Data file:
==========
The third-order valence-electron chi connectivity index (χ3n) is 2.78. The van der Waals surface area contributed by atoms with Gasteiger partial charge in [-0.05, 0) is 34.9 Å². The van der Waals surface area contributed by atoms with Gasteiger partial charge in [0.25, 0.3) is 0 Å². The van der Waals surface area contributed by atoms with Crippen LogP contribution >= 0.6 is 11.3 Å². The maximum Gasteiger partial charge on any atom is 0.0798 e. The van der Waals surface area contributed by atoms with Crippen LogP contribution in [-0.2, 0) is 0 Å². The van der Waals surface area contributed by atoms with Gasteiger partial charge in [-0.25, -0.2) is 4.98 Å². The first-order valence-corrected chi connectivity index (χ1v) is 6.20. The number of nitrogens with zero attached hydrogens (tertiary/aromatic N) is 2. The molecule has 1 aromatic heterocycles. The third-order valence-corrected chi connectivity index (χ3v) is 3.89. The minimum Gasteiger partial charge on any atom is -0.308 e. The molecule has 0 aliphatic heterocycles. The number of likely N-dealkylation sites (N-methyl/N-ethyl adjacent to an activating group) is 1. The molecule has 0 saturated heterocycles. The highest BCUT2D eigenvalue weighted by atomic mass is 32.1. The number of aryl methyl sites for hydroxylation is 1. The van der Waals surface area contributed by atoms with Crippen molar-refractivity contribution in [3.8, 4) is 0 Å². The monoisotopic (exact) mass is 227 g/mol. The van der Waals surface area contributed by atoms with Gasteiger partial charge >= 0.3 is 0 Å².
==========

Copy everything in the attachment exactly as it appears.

The third-order valence-electron chi connectivity index (χ3n) is 2.78. The van der Waals surface area contributed by atoms with Gasteiger partial charge in [-0.05, 0) is 34.9 Å². The van der Waals surface area contributed by atoms with Gasteiger partial charge in [0.25, 0.3) is 0 Å². The van der Waals surface area contributed by atoms with Crippen LogP contribution >= 0.6 is 11.3 Å². The maximum Gasteiger partial charge on any atom is 0.0798 e. The van der Waals surface area contributed by atoms with Crippen LogP contribution in [-0.2, 0) is 0 Å². The van der Waals surface area contributed by atoms with Gasteiger partial charge in [-0.25, -0.2) is 4.98 Å². The first-order valence-corrected chi connectivity index (χ1v) is 6.20. The number of nitrogens with zero attached hydrogens (tertiary/aromatic N) is 2. The molecule has 1 aromatic heterocycles. The third-order valence-corrected chi connectivity index (χ3v) is 3.89. The minimum Gasteiger partial charge on any atom is -0.308 e. The molecule has 0 aliphatic heterocycles. The number of likely N-dealkylation sites (N-methyl/N-ethyl adjacent to an activating group) is 1. The molecule has 0 saturated heterocycles. The highest BCUT2D eigenvalue weighted by atomic mass is 32.1. The number of aryl methyl sites for hydroxylation is 1. The van der Waals surface area contributed by atoms with Crippen molar-refractivity contribution in [3.8, 4) is 0 Å². The monoisotopic (exact) mass is 227 g/mol. The van der Waals surface area contributed by atoms with Gasteiger partial charge >= 0.3 is 0 Å².